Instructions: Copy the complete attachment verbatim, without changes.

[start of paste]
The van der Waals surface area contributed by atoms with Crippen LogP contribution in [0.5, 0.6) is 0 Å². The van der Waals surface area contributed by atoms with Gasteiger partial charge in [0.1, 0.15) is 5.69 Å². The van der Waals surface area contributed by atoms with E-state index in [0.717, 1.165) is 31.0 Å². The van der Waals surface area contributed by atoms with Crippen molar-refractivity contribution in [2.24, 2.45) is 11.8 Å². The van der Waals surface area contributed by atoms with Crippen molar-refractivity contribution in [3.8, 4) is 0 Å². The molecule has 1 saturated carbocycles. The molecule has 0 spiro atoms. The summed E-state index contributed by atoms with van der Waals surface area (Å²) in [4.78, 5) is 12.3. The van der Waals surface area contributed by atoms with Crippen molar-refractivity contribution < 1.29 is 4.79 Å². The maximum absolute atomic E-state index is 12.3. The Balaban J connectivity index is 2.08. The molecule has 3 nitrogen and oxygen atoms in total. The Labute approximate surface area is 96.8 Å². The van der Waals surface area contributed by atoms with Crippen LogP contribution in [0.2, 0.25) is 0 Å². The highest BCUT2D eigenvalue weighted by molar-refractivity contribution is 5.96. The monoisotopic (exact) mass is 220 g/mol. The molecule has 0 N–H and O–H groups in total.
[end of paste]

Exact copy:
The van der Waals surface area contributed by atoms with Crippen LogP contribution in [0.5, 0.6) is 0 Å². The van der Waals surface area contributed by atoms with Gasteiger partial charge in [0.1, 0.15) is 5.69 Å². The van der Waals surface area contributed by atoms with E-state index in [0.717, 1.165) is 31.0 Å². The van der Waals surface area contributed by atoms with Crippen molar-refractivity contribution in [2.24, 2.45) is 11.8 Å². The van der Waals surface area contributed by atoms with Crippen molar-refractivity contribution in [3.8, 4) is 0 Å². The molecule has 1 saturated carbocycles. The molecule has 0 spiro atoms. The summed E-state index contributed by atoms with van der Waals surface area (Å²) in [4.78, 5) is 12.3. The van der Waals surface area contributed by atoms with Crippen molar-refractivity contribution < 1.29 is 4.79 Å². The maximum absolute atomic E-state index is 12.3. The Balaban J connectivity index is 2.08. The molecule has 3 nitrogen and oxygen atoms in total. The Labute approximate surface area is 96.8 Å². The van der Waals surface area contributed by atoms with Crippen LogP contribution in [0.2, 0.25) is 0 Å². The highest BCUT2D eigenvalue weighted by molar-refractivity contribution is 5.96. The monoisotopic (exact) mass is 220 g/mol. The molecule has 0 N–H and O–H groups in total.